What Do I Do When There Is No Doer? Spiritual teachings suggest that there is no doer, that there is no separate self that is the source of our actions. This teaching often causes a lot of confusion, as it is contrary to our experience. It seems that there is a doer and that I am the doer: I get up in the morning, I walk the dog, and I drive to work. How do these things happen if there is no doer? And if there is no doer, then what do I do? How do I live my life if there is no one here to live it? What do I do if there is no doer? This confusion exists because spiritual teachings point to something that doesn’t exist in the usual way. The nature of reality can’t be described or explained with words, and it can’t be experienced through the ordinary senses. In speaking about something that can’t be spoken about, the easiest approach is often to use negation. If you can’t speak directly about something, then you're left with saying what it is not. So spiritual teachings contain a lot of negation: There is no self. There is no doer. The world is an illusion. Not this. Not that. Negation can be effective in pointing us away from illusions, such as the idea of me, and other false and mistaken ideas. If you take a moment to look for yourself, you discover that there is no individual self, only an idea of a self. The "I" is just an idea. So in this sense, it is accurate to say that there is no self and no doer. However, the mind can’t conceive of or even really experience nothing. If you are experiencing something, then that is by definition not nothing. So when the mind is pointed to nothing or to the absence of a self or a doer, it makes a picture or concept of nothing and thinks about that. If we are told there is no doer, the mind makes a picture of the absence of somebody, something like an empty chair or a broom sweeping by itself.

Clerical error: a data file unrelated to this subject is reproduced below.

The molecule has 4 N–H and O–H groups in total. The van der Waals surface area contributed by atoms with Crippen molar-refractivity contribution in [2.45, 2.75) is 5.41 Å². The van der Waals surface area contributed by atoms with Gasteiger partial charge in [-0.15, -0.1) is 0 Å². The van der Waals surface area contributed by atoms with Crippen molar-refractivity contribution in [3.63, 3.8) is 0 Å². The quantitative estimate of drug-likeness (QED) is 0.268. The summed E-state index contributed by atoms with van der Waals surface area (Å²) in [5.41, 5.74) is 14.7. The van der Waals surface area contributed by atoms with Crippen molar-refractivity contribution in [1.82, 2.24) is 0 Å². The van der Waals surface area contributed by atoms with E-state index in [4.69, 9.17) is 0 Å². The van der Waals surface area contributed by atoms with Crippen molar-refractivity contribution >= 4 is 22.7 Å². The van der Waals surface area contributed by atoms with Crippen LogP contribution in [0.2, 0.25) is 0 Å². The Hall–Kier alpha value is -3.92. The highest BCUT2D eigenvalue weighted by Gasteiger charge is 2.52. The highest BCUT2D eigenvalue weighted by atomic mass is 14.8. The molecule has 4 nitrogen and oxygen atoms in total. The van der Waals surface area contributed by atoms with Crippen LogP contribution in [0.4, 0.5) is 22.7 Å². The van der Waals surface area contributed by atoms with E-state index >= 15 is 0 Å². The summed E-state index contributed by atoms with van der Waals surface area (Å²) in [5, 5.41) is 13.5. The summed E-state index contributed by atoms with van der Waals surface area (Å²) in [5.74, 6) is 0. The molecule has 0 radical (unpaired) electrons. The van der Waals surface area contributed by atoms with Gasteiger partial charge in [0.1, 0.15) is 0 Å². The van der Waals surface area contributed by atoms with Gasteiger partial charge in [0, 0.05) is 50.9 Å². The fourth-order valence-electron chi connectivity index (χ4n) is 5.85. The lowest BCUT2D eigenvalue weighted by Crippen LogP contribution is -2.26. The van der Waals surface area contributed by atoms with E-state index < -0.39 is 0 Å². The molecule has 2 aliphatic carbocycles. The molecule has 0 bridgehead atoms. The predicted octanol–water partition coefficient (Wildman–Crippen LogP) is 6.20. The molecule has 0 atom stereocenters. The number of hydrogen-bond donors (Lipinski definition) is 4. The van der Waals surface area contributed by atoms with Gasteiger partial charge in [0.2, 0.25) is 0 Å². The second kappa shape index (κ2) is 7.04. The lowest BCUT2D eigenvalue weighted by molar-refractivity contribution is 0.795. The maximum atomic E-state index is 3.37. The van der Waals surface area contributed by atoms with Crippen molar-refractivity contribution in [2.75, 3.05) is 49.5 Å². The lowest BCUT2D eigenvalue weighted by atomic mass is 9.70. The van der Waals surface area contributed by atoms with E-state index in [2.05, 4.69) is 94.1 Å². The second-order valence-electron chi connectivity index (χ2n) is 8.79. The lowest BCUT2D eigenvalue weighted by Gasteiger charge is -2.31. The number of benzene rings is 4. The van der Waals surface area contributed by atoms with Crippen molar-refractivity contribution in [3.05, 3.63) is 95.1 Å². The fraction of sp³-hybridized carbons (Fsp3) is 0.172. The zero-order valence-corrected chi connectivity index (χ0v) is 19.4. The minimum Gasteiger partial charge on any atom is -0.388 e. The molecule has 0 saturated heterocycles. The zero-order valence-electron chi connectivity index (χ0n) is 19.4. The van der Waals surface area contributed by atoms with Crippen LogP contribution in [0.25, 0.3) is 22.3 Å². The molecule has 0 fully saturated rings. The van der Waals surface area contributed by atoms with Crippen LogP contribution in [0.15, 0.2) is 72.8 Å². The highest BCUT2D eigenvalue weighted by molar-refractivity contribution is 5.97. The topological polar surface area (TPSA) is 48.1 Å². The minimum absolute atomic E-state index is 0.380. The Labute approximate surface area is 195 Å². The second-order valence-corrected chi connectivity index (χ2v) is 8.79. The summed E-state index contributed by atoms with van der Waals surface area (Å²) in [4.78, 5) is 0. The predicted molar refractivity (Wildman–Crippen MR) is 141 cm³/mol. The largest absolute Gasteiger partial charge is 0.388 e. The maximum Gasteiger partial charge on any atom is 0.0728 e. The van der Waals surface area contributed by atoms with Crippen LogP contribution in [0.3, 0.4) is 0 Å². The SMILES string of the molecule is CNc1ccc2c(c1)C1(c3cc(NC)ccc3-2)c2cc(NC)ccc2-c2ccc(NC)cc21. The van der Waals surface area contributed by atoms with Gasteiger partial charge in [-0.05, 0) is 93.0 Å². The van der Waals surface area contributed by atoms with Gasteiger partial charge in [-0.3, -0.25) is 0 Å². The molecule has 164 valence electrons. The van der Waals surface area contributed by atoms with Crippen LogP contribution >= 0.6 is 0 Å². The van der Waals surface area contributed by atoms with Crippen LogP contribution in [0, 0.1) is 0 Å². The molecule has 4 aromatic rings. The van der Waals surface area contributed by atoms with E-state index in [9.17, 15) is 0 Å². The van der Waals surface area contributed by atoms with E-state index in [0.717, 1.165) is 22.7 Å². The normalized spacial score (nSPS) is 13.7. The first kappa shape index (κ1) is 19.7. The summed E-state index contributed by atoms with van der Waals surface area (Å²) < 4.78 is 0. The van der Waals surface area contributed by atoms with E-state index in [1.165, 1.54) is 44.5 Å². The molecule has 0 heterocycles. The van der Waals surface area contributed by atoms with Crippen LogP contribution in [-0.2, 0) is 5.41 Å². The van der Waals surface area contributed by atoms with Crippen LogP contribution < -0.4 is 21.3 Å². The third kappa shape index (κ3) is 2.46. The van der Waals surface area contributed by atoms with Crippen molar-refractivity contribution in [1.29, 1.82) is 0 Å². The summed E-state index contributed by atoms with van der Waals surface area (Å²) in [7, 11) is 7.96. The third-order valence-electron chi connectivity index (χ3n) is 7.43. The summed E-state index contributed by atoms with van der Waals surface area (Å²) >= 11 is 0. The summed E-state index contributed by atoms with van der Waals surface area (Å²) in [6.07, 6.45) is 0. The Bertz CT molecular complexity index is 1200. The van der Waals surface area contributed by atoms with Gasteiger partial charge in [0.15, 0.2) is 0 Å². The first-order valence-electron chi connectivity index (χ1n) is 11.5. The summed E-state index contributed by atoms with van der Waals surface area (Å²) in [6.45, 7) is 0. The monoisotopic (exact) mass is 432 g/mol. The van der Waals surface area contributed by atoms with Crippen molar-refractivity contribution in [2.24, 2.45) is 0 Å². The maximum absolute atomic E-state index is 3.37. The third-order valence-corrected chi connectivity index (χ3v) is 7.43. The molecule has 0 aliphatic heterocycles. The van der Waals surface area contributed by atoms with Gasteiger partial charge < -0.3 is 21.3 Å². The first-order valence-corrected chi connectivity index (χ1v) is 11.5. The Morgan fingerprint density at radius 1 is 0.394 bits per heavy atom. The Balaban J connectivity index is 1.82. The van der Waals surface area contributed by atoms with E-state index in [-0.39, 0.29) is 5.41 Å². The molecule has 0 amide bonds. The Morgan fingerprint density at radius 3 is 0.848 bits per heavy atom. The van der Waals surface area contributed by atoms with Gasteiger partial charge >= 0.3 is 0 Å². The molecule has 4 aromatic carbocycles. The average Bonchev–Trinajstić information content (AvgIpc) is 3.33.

Again, this contradicts our actual experience: There is something in the chair when I sit down in it. The broom only sweeps when I pick it up and start sweeping. So there is obviously a distortion or inaccuracy in the approach of negation. While negation does evoke a certain experience of emptiness that can be spacious and restful, it doesn’t capture the totality of reality. It leaves out our actual experience of the real world. Another approach is the opposite: Instead of saying there is no self, there is no world, and there is no doer, we can say there is only Self, the world is all one thing, and it is this totality of existence that does everything. In other words, everything sweeps the floor and sits in the chair. If we look deeply into our experience, we can see that there is some truth to this perspective. If we trace back all of the causes of any action, we see that there are an infinite number of influences or causes for the simplest action. For example, you may sweep the floor because your mother taught you to keep a spotless house and your dad taught you to be responsible, not to mention all the other messages you received from the culture and society about cleanliness and responsibility. Add to that all the people that influenced your mom and dad and everyone else who ever had an impact on you. And what about all the factors that led to the particular path of evolution that gave you those opposable thumbs that allow you to use a broom? If you include all the factors at play when you pick up a broom and sweep, you can see how it might make sense to say that everyone and everything is sweeping the floor. There is a doer, but it isn't you; it is everything. And by the way, all of these factors are at work if you don’t sweep the floor. Not doing something is just another thing we do. This approach of including more and more instead of negating everything is also a useful teaching tool. It evokes a sense of the oneness